What kinds of funding are available?
All students are admitted with a five-year package of funding, which generally includes two years covered by fellowship and three years supported by teaching. Tuition, fees, and health insurance are covered for all years. ASE controls some fellowships and awards them at its own discretion. The College of Letters, Arts and Sciences and the Graduate School of the University control other fellowships, which are generally more lucrative. The amount of funding varies by year. We strongly encourage students who are eligible to apply for national fellowships such as the Ford or the Javits as they apply for admission. ASE currently has the highest number of Ford Fellows (13) in one program in the country.
Continuing students can also compete for a variety of funding and grant opportunities in the College of Letters, Arts and Sciences and the Graduate School of the University. These include year-long fellowships as well as smaller grants to support summer research or travel. Several ASE students also hold externally-granted fellowships such as AAUW, Fulbright, Haynes Foundation, NSF, Mellon/ACLS, Mellon, SSHRC and Truman.
Who serves on the admissions committee?
Generally, four faculty members in ASE serve on the admissions committee. They make all the final decision on admissions decisions. Other ASE faculty members are invited by the committee to review select applicants who have indicated that they wish to work with these faculty members, or who the committee thinks will probably work with these faculty members. The admissions committee makes its decision based on its reading of the files, its consideration of external faculty opinions and rankings, and its vision of the entering class. ASE has always been concerned with achieving diversity in the entering class. Ethnicity, race, gender, class, sexuality, disciplinary orientation and intellectual interest are all diversity criteria.
How many people apply and how many are admitted?
Applicant pools have ranged from 70 to 160. In general, more applicants have been applying with each passing year. ASE has admitted about 6 to 9 students every year, depending on funding, with a wait list of about 3.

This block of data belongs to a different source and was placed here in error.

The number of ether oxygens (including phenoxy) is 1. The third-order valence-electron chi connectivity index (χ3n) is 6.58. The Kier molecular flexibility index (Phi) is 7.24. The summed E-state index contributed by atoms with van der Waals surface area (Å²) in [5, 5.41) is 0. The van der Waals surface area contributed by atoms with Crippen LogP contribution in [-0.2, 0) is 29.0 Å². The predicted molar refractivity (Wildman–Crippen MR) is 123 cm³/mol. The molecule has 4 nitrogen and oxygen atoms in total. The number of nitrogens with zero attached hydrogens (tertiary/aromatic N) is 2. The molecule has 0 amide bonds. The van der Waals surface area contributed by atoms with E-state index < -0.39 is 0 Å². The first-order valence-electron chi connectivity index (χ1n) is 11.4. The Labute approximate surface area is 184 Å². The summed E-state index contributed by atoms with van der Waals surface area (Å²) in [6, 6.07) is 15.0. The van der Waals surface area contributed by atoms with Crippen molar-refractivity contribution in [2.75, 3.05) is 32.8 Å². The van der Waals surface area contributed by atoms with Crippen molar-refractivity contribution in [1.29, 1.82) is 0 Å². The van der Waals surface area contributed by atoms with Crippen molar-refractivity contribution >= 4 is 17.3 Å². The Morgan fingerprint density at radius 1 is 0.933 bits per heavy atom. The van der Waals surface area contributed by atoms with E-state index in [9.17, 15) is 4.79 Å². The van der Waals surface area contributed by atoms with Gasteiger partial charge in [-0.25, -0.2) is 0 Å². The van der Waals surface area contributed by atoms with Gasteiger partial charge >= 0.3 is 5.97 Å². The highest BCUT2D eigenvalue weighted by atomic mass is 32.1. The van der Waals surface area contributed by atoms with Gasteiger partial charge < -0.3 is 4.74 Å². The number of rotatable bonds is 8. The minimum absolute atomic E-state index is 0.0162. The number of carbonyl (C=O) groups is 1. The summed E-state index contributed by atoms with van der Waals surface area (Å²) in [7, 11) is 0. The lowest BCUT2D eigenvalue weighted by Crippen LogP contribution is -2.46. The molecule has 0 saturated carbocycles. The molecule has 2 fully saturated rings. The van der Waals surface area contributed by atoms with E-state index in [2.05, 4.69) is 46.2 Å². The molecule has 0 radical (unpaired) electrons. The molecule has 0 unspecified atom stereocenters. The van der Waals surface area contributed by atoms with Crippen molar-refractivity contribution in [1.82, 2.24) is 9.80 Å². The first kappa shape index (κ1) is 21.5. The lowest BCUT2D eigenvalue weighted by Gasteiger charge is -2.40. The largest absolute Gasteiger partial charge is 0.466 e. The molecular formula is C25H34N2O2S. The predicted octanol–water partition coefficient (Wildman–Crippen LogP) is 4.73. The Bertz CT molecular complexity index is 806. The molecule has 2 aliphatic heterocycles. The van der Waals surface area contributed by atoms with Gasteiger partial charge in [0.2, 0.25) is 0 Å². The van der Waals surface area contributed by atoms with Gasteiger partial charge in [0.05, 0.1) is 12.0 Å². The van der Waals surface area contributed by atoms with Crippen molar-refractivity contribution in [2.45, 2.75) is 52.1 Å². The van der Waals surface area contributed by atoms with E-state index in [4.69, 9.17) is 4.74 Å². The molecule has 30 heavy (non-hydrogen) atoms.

What is the timeline for admission?
ASE has a firm deadline of December 1. All materials including the letters of recommendation must be received by this deadline. Applicants will be notified of admissions decisions by no later than April 15.
What are my prospects with a degree from ASE?
ASE regularly places its graduate students in research one institutions nationwide. Over the years our graduates have been hired by Yale, Arizona State, University of Oregon, University of Nevada, Reno, Trinity College, Central Michigan University, UC Riverside, Pitzer College, UNLV., Michigan State and other comparable institutions.
Should I contact individual ASE faculty about my application?
Although contacting individual ASE faculty is not necessary, candidates for admission should review the list of ASE faculty to identify which faculty may work with the candidate in the future. If candidates wish to contact faculty to discuss the possibility of working together, they should do so.
What if I am Denied Admission?
Unfortunately, due to the number of applications we receive, we cannot discuss individual reasons for denial. However, we do encourage serious applicants to try again, and in fact, we have several students in the program who were admitted the second time around. In some cases, the applicant may need to define areas of weakness and work to address them. This may mean taking additional coursework or perhaps even pursuing a Master’s degree at another institution in order to strengthen one’s application. Students interested in exploring such options should make an appointment with the Director of Graduate Studies.
Here are other FAQs you might find helpful provided by the American Studies Assosication:
What are the Qualifying Exams and what do they entail?